Doris Arnold Wall
The arrival of Doris Arnold into the world coincided with the height of the Great Depression that hit eastern North Carolina particularly hard. Her home, not far from the banks of the muddy Tar river, was not something to brag about and the family struggled to make ends meet.
Born Jan. 29, 1932, to Eddie and Lucy Arnold in Grimesland, Doris was to be the only surviving girl in a family with three brothers. Hard work and frugality, she confided, was not a choice in her family as she grew up. Wise investment of every penny was an imperative. The experiences were to shape her life.
She graduated as valedictorian from the Chicod High School in Greenville and won a scholarship to college but was too frugal to take advantage of it due to the other costs associated with the scholarship and her yearning to work and make a living. Instead, after high school graduation Doris married Hayward Wall and soon had two girls but the marriage did not last. At age 36, right after the divorce was granted, she loaded everything she had in a beat-up used car and moved to Georgia with her younger daughter. The older daughter already a teenager went on to boarding school.
Again and again, she would quote Norman Vincent Peale to her children: “Shoot for the moon,” she would exhort. “Even if you miss, you'll land among the stars.” It was a mantra she would follow in her own life.
Her friends knew her to be decisive and feisty, a quintessential Southern woman with tremendous grit and business acumen. She put those traits to work, shrewdly accumulating Georgia real estate, putting the financial worries of her childhood far behind her. To her, real estate investing was a game to be enjoyed. And she insisted her beloved girls be as independent as she was. “You have to know how to take care of yourself, because no one else will,” Doris warned her daughters.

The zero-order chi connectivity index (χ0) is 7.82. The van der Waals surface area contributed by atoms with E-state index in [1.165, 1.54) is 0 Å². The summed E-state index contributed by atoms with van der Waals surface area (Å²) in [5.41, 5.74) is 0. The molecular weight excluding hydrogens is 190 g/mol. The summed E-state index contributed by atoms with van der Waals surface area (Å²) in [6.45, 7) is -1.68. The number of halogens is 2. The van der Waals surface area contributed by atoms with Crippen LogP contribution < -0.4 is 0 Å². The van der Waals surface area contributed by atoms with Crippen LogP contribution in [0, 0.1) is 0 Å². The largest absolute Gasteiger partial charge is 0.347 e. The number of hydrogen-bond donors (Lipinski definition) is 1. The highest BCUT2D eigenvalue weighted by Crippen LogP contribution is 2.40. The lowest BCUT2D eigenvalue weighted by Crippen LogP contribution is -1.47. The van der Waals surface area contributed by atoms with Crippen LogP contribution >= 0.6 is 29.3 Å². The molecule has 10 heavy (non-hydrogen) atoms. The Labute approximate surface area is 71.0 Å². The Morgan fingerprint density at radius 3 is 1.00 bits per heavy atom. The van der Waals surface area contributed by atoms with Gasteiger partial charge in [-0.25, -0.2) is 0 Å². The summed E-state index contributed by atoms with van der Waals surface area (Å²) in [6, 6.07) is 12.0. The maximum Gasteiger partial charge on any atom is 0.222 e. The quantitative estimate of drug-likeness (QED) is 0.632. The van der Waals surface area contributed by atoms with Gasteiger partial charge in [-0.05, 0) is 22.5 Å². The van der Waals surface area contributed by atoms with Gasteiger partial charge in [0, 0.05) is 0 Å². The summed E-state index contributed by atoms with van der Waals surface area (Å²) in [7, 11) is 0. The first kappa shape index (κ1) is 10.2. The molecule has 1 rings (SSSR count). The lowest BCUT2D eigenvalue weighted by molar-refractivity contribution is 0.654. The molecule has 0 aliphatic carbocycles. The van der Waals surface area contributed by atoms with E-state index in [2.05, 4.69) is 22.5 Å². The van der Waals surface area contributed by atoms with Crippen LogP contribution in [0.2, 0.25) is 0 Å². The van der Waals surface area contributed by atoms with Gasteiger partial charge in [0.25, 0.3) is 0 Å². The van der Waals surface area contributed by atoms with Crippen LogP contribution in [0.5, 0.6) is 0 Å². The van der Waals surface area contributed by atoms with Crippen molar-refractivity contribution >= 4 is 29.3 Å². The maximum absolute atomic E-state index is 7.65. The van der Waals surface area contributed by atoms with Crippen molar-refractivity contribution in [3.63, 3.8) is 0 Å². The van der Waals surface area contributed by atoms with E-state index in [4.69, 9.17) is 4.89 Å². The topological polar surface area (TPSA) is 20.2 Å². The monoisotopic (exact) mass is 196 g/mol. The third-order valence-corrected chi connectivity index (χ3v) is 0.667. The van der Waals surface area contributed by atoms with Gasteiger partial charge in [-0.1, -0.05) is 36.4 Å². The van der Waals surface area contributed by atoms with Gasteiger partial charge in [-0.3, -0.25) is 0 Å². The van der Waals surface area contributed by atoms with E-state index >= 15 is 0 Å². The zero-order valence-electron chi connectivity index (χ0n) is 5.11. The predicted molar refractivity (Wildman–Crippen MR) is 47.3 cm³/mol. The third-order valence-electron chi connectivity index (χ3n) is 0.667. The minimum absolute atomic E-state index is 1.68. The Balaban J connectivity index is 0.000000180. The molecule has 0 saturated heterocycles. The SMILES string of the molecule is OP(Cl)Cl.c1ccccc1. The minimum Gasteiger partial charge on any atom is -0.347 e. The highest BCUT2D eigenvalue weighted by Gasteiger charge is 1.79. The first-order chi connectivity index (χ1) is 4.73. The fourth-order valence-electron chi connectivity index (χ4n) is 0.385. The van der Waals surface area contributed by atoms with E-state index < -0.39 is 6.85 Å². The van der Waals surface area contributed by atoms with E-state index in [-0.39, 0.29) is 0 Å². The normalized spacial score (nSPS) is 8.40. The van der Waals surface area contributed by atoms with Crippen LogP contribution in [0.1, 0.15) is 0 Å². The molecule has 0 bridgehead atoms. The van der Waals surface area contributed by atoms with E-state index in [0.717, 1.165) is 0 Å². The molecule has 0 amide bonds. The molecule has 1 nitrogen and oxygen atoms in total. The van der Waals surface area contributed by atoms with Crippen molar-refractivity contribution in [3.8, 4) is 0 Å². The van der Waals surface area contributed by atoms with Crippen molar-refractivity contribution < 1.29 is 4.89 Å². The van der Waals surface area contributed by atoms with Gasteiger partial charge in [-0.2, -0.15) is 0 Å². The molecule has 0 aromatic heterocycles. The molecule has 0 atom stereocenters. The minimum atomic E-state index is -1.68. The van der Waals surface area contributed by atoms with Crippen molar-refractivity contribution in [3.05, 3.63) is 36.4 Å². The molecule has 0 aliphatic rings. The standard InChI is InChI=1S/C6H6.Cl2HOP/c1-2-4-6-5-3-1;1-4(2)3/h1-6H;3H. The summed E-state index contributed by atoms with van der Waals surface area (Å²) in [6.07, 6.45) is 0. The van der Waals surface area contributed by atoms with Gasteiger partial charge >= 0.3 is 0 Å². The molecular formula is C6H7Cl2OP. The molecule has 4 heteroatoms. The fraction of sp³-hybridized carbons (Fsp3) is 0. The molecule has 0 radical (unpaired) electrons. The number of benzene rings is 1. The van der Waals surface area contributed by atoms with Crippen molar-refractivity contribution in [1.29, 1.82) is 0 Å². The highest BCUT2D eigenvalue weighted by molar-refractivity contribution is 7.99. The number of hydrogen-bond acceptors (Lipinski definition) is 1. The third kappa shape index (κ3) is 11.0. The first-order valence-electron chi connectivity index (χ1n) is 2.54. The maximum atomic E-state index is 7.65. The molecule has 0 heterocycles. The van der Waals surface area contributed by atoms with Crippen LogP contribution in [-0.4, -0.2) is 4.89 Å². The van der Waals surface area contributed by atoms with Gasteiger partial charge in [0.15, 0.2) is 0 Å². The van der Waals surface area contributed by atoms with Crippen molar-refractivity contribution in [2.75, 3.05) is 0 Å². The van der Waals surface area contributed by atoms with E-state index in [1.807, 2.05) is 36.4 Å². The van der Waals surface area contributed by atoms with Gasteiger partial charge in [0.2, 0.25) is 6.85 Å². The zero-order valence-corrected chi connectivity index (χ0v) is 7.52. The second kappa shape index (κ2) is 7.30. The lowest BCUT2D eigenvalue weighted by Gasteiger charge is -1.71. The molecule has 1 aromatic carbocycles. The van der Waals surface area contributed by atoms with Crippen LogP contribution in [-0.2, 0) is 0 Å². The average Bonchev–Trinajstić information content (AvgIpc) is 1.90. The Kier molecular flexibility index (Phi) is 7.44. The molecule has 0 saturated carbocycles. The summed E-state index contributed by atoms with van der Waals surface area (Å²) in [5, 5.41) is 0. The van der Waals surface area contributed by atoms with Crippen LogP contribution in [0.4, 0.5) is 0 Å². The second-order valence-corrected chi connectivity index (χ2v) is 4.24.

She sometimes struggled to understand how best to be a mom, but she was always determined to make sure the girls understood how much she loved them. “Whenever you hurt, I hurt. When you are sad, I’m sad,” she wrote to one of her daughters. “When you're depressed, ‘I’m depressed.” As a mother, she believed she should be able to fix anything.
She refused to spend money on herself but as a person of deep faith she modeled her giving on Jesus’ care for lepers recounted in Matthew and Luke, often showing great generosity to those that no one else would help. Always, she looked for the good in people, even if sometimes she was disappointed. She made a point of repairing relationships where they had broken, particularly with one of her brothers, forgiving, but not always forgetting.
While she believed some day she would meet the Jesus she so dearly loved, even at age 87 Doris did not believe it would be soon. She referred to dying as changing her address. She worked hard to stay healthy. For breakfast, she faithfully ate quinoa and took vigorous walks on her treadmill three times a week. But the change of address came suddenly, the result of a brain aneurysm on April 18, leaving her daughters bereft. Some comfort came in a re-read email that she had sent her younger daughter nearly four years ago, who at the time was mourning a beloved canine companion.
“Your feelings are normal,” Doris wrote. “I am grateful for the precious time we had…”
Doris Wall is survived by her brothers, William (Edna) Arnold, Bobby (Elvira) Arnold, Ray (June) Arnold; her daughters, Mary Lou Barnard (Mike) and Elizabeth W. Fletcher, who are all grateful for the precious time they had.
A celebration of life service will be conducted in Atlanta in early December.